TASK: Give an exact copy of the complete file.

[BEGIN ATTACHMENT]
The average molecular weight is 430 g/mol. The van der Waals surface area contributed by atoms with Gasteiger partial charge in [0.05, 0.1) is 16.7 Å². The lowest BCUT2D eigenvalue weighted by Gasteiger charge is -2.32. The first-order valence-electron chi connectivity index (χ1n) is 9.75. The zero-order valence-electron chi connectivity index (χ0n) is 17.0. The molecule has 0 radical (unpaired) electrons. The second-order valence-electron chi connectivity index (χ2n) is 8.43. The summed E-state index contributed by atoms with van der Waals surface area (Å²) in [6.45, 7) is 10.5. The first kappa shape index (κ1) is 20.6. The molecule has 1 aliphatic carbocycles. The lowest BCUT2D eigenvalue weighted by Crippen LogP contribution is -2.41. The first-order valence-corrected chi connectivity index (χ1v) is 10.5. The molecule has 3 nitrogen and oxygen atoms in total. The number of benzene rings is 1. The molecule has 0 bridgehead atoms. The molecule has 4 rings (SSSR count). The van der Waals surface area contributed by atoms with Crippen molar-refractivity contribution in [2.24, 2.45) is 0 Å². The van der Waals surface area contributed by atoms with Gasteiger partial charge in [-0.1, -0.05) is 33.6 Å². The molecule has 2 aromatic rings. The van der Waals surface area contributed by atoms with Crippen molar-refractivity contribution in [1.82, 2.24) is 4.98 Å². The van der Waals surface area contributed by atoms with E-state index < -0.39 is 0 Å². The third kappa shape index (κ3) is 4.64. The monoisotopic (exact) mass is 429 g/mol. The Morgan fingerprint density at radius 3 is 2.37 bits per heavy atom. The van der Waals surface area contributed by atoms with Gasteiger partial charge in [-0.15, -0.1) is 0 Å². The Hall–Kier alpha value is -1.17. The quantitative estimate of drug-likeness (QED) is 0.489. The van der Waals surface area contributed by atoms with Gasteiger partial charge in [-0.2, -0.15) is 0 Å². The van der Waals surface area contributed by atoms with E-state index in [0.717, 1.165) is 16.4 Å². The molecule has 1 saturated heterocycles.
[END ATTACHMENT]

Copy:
The average molecular weight is 430 g/mol. The van der Waals surface area contributed by atoms with Gasteiger partial charge in [0.05, 0.1) is 16.7 Å². The lowest BCUT2D eigenvalue weighted by Gasteiger charge is -2.32. The first-order valence-electron chi connectivity index (χ1n) is 9.75. The zero-order valence-electron chi connectivity index (χ0n) is 17.0. The molecule has 0 radical (unpaired) electrons. The second-order valence-electron chi connectivity index (χ2n) is 8.43. The summed E-state index contributed by atoms with van der Waals surface area (Å²) in [6.45, 7) is 10.5. The first kappa shape index (κ1) is 20.6. The molecule has 1 aliphatic carbocycles. The lowest BCUT2D eigenvalue weighted by Crippen LogP contribution is -2.41. The first-order valence-corrected chi connectivity index (χ1v) is 10.5. The molecule has 3 nitrogen and oxygen atoms in total. The number of benzene rings is 1. The molecule has 0 bridgehead atoms. The molecule has 4 rings (SSSR count). The van der Waals surface area contributed by atoms with Crippen molar-refractivity contribution in [2.24, 2.45) is 0 Å². The van der Waals surface area contributed by atoms with Gasteiger partial charge in [-0.1, -0.05) is 33.6 Å². The molecule has 2 aromatic rings. The van der Waals surface area contributed by atoms with Crippen molar-refractivity contribution in [1.82, 2.24) is 4.98 Å². The van der Waals surface area contributed by atoms with E-state index < -0.39 is 0 Å². The third kappa shape index (κ3) is 4.64. The monoisotopic (exact) mass is 429 g/mol. The Morgan fingerprint density at radius 3 is 2.37 bits per heavy atom. The van der Waals surface area contributed by atoms with Gasteiger partial charge in [-0.15, -0.1) is 0 Å². The Hall–Kier alpha value is -1.17. The quantitative estimate of drug-likeness (QED) is 0.489. The van der Waals surface area contributed by atoms with Gasteiger partial charge in [-0.2, -0.15) is 0 Å². The van der Waals surface area contributed by atoms with E-state index in [0.717, 1.165) is 16.4 Å². The molecule has 1 saturated heterocycles.